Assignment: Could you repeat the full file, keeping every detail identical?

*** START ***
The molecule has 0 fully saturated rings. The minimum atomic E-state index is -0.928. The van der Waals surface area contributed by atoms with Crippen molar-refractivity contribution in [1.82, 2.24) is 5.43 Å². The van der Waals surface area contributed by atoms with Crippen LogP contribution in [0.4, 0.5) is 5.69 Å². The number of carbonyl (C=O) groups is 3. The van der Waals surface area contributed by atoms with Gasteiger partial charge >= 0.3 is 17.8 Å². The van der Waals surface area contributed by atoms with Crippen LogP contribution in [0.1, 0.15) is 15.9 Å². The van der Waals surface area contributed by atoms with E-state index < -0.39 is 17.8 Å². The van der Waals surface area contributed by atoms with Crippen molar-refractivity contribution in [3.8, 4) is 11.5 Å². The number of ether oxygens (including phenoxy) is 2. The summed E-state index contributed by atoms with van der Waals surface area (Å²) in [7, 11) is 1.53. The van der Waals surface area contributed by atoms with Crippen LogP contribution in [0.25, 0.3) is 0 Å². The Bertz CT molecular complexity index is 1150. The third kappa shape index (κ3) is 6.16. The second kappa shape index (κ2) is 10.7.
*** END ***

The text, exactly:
The molecule has 0 fully saturated rings. The minimum atomic E-state index is -0.928. The van der Waals surface area contributed by atoms with Crippen molar-refractivity contribution in [1.82, 2.24) is 5.43 Å². The van der Waals surface area contributed by atoms with Crippen LogP contribution in [0.4, 0.5) is 5.69 Å². The number of carbonyl (C=O) groups is 3. The van der Waals surface area contributed by atoms with Gasteiger partial charge >= 0.3 is 17.8 Å². The van der Waals surface area contributed by atoms with Crippen LogP contribution in [0.1, 0.15) is 15.9 Å². The van der Waals surface area contributed by atoms with E-state index < -0.39 is 17.8 Å². The van der Waals surface area contributed by atoms with Crippen molar-refractivity contribution in [3.8, 4) is 11.5 Å². The number of ether oxygens (including phenoxy) is 2. The summed E-state index contributed by atoms with van der Waals surface area (Å²) in [7, 11) is 1.53. The van der Waals surface area contributed by atoms with Crippen LogP contribution in [0.25, 0.3) is 0 Å². The Bertz CT molecular complexity index is 1150. The third kappa shape index (κ3) is 6.16. The second kappa shape index (κ2) is 10.7.